We think we are intellectual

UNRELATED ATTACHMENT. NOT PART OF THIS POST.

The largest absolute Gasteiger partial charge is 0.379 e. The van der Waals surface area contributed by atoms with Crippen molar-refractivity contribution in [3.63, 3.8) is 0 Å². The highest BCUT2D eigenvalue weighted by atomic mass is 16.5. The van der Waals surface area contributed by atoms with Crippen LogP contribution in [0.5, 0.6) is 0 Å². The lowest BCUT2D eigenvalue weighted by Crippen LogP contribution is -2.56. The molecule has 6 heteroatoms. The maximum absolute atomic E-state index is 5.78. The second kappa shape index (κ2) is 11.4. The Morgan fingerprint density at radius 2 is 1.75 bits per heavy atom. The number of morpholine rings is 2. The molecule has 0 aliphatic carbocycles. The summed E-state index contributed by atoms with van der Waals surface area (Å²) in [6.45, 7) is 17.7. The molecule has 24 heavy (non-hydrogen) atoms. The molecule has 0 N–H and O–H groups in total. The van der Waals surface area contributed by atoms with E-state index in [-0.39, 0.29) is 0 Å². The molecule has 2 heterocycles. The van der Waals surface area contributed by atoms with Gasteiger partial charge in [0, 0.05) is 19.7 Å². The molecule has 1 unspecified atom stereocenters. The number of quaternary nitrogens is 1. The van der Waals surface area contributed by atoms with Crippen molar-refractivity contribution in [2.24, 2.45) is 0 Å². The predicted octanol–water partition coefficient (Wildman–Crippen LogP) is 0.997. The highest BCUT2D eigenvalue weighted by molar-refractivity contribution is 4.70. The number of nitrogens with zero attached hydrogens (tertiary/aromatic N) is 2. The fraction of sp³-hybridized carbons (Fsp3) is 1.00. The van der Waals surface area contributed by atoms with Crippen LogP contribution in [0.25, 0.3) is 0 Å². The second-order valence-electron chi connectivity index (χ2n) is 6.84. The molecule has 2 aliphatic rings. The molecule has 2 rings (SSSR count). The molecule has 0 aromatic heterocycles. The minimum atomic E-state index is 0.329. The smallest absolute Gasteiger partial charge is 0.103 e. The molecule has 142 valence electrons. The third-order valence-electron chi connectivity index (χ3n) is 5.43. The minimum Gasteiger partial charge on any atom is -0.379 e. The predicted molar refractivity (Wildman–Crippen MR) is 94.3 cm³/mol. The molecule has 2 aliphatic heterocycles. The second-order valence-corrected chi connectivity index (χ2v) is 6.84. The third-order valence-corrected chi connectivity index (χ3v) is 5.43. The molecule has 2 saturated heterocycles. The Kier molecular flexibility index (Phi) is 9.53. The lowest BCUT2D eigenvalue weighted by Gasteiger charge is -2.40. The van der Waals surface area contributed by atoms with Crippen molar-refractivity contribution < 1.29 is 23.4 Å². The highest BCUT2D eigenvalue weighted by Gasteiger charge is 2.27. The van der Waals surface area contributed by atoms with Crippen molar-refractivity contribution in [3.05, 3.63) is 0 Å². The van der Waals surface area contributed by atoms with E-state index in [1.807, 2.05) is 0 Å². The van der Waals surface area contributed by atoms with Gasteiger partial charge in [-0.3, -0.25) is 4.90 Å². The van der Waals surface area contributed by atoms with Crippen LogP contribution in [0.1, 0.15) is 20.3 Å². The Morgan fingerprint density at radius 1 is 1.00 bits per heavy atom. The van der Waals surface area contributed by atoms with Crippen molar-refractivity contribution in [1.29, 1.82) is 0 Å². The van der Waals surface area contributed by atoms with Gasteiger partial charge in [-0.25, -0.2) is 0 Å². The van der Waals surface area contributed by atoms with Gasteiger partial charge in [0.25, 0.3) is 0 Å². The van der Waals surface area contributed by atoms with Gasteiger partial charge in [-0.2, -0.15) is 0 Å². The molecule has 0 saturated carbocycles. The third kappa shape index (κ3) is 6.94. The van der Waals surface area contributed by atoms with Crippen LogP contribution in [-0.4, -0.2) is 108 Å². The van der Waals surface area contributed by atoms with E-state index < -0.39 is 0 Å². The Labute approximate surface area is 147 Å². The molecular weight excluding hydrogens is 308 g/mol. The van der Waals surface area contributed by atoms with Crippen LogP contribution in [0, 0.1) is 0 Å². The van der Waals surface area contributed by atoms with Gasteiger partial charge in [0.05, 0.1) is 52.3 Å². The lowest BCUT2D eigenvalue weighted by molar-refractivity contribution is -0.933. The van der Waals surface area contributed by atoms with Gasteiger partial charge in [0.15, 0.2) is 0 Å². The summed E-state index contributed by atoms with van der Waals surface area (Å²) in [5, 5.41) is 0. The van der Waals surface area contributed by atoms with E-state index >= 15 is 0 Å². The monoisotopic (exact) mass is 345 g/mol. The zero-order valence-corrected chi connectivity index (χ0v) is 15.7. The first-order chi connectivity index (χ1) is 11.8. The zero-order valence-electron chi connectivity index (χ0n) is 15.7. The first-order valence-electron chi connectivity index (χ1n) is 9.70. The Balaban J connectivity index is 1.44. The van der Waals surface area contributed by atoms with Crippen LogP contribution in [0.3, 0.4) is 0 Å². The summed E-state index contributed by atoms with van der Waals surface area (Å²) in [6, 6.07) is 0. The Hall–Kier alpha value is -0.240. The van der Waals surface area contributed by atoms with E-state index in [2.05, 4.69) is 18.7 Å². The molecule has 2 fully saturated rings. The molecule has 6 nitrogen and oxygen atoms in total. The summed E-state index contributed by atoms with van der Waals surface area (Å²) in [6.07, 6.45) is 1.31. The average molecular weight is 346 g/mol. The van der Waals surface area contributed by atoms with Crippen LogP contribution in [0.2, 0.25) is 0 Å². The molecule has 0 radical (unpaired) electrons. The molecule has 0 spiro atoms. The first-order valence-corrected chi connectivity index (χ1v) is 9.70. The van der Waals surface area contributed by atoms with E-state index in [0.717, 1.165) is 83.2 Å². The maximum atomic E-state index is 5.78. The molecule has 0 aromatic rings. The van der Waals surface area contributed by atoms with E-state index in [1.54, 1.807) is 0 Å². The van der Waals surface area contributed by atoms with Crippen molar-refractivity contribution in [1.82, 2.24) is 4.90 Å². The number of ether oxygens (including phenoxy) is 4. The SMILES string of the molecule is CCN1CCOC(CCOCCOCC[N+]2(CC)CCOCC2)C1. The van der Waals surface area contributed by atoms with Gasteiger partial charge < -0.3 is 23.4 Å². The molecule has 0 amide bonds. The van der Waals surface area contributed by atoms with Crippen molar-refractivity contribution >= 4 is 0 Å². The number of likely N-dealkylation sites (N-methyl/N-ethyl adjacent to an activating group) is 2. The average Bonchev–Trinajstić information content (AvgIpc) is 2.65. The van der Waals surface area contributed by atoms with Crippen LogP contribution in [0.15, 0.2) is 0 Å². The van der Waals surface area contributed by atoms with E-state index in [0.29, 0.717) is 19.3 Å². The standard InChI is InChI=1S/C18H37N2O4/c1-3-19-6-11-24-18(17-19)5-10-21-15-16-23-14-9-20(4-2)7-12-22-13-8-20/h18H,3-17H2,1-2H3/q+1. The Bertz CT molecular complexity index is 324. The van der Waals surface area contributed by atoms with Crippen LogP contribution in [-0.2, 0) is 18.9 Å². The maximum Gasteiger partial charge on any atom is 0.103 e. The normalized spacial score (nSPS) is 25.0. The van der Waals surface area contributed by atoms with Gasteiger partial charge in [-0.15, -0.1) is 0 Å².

Most of us have developed intellectual capacities—so-called intellectual capacities, which are not really intellectual capacities at all—we read so many books, filled with what other people have said, their many theories and ideas. We think we are very intellectual if we can quote innumerable books by innumerable authors, if we have read many different varieties of books, and have the capacity to correlate and to explain. But none of us, or very few, have original, intellectual conception. Having cultivated the intellect—so-called—every other capacity, every other feeling, has been lost and we have the problem of how to bring about a balance in our lives so as to have not only the highest intellectual capacity and be able to reason objectively, to see things exactly as they are—not to endlessly to offer opinions about theories and codes, but to think for ourselves, to see for ourselves very closely the false and the true. And this, it seems to me, is one of our difficulties: the incapacity to see, not only outward things, but also such inward life that one has, if one has any at all.